A Virginia court recently ruled that a waiter who was injured while attempting to swallow “a piece of quesadilla that was too big for his esophagus” can not collect worker’s comp benefits.
Court of Appeals of Virginia in Richmond ruled on July 17 that the injury — esophageal perforation and collapsed lung — occurred in the course of the waiter’s employment but not as a result of an actual risk of employment. The ruling affirms an earlier finding by the Virginia Workers’ Compensation Commission.
In 2010, claimant Michael Bernard worked as a host and waiter at a local TGI Friday’s restaurant, according to court documents. Part of his work responsibilities was to make food recommendations to the guests.To that end, the employer periodically conducted food tasting demonstration programs to introduce staff to new menu items. Staff would then be able to describe the taste to customers and to recommend the new menu items.
These tastings were at no cost to the employees and occurred while employees were “on the clock.” While attendance at the food tasting activities is mandatory, no employee is required to eat anything they do not want to eat.
The Workers’ Compensation Commission also found that Bernard “was not required to taste anything” and “did not anticipate being disciplined” if he chose not to sample the food.
In January 2010, Bernard sampled a quesadilla. Though he had never before had problems swallowing food, Bernard choked on a partially chewed bite of the quesadilla. It lodged in his throat and perforated his esophagus.
Claimant was taken to an emergency room and was diagnosed with esophageal perforation and collapsed lung. He underwent emergency surgery.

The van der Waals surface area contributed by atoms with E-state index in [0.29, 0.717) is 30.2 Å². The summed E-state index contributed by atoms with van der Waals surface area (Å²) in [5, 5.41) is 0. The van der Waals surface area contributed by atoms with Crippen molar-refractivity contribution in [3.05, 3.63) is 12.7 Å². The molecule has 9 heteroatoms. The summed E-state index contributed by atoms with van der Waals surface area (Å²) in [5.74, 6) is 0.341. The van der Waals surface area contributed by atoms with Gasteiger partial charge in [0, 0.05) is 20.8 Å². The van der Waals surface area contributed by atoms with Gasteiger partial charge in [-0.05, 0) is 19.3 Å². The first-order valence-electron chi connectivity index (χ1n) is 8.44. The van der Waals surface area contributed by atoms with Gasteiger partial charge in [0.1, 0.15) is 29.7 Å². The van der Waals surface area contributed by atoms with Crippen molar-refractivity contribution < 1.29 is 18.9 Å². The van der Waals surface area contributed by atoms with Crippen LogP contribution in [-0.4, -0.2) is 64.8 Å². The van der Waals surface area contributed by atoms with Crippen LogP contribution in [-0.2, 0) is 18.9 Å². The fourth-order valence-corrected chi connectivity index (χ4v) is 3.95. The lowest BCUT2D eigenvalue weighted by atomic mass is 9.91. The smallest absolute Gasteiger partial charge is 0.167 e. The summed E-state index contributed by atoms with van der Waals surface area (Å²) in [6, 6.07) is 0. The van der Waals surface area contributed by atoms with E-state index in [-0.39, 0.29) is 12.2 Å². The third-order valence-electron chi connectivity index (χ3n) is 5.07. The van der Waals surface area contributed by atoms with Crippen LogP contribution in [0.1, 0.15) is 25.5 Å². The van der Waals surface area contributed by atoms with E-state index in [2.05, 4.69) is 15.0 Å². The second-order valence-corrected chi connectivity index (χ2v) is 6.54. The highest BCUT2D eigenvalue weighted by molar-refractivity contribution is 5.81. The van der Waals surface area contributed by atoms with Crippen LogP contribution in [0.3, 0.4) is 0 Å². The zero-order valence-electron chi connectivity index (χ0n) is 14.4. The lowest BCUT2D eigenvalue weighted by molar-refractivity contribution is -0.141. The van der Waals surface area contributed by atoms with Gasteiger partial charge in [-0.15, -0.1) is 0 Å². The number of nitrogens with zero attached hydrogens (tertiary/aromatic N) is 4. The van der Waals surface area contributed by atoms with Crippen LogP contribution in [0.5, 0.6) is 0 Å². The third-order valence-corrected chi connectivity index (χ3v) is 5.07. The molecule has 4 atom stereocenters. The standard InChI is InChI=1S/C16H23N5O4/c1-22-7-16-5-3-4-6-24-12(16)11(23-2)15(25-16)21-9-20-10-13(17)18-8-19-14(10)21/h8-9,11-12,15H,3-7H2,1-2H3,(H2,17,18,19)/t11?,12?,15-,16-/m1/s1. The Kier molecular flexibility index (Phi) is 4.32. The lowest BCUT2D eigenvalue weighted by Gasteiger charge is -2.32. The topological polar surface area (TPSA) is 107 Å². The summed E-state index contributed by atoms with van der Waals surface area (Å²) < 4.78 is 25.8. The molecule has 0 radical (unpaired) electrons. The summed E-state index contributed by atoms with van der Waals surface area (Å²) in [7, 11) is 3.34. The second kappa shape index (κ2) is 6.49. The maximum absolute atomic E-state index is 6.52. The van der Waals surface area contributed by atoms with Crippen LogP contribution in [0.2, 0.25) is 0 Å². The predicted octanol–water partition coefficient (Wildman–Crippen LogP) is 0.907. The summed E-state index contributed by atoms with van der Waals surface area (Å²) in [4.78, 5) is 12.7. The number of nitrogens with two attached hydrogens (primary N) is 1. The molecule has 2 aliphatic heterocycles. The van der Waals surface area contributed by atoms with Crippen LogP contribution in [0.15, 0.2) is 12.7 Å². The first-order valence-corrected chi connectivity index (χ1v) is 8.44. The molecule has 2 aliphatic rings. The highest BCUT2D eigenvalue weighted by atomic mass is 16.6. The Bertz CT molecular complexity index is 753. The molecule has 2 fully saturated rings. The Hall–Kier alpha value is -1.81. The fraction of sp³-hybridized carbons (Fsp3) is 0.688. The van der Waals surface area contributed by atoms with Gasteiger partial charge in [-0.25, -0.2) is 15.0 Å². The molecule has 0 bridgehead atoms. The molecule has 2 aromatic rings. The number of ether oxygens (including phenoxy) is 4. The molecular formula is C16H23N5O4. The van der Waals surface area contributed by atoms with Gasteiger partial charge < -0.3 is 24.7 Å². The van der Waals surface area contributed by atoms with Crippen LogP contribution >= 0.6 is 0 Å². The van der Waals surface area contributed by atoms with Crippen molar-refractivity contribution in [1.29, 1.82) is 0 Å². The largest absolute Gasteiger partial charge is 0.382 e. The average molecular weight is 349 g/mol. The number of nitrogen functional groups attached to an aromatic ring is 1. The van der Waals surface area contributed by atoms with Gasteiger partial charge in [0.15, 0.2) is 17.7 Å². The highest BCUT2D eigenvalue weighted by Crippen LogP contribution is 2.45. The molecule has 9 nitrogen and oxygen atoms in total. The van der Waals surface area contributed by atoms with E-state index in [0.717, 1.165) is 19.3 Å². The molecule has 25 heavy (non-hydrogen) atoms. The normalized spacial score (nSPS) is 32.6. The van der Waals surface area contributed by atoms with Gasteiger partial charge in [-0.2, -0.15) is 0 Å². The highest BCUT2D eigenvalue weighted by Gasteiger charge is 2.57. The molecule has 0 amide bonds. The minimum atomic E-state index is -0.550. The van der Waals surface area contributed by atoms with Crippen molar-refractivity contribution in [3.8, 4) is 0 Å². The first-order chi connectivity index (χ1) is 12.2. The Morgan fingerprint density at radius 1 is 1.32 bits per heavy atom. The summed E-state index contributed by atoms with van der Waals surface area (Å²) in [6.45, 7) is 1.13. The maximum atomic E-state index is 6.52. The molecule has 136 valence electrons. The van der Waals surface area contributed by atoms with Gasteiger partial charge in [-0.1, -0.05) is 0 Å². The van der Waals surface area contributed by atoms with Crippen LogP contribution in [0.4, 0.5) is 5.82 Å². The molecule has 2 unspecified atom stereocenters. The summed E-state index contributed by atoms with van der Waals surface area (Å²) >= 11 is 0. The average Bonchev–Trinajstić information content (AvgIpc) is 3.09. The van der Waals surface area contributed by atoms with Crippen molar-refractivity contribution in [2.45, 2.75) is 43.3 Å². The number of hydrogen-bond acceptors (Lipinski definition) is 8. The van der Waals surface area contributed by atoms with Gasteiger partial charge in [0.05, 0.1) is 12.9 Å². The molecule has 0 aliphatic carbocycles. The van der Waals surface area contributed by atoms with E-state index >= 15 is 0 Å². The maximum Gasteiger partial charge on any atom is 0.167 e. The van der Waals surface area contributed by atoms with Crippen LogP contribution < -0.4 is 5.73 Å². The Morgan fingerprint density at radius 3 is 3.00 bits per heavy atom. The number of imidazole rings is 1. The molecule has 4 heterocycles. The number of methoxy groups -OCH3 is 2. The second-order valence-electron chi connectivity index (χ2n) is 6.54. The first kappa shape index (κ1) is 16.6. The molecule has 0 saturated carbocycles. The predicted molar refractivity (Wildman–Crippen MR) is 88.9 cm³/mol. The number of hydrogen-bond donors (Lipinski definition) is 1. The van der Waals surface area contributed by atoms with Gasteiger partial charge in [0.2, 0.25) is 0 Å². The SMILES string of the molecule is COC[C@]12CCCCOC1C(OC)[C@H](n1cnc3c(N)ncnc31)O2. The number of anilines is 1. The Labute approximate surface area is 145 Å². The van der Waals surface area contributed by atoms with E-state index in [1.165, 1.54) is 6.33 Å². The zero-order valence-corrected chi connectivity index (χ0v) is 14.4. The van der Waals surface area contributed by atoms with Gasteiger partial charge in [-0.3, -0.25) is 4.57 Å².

Bernard filed a worker’s compensation claim, contending the injury occurred in the course of his employment and arose out of an actual risk of his employment. He did not allege the quesadilla was unusual or defective in any way. Bernard has had Crohn’s disease since childhood, but he did not claim, nor did the evidence prove, that some peculiar quality of the quesadilla triggered his underlying Crohn’s disease.
Bernard conceded he “attempted to swallow a piece of quesadilla that was too big for his esophagus.” But he argued that the incident should be covered by the workers’ compensation statute because TGIF “provided” the quesadilla and “encouraged” him to eat it.
The court noted that his injury occurred in the course of his employment — but the court also pointed out that his failure to fully chew the quesadilla did not arise out of his employment.
The court stated that the Workers’ Compensation Act applies when the claimant “satisfies both the ‘arising out of’ and the ‘in the course of’ prongs of the statutory requirements of compensability.
The concepts “arising out of” and “in the course of” employment are not synonymous and both conditions must be proved before compensation will be awarded, the Virginia appeals court ruled.
The case is BERNARD v. CARLSON COMPANIES TGIF, Record No. 2590–11–2, July 17, 2012.
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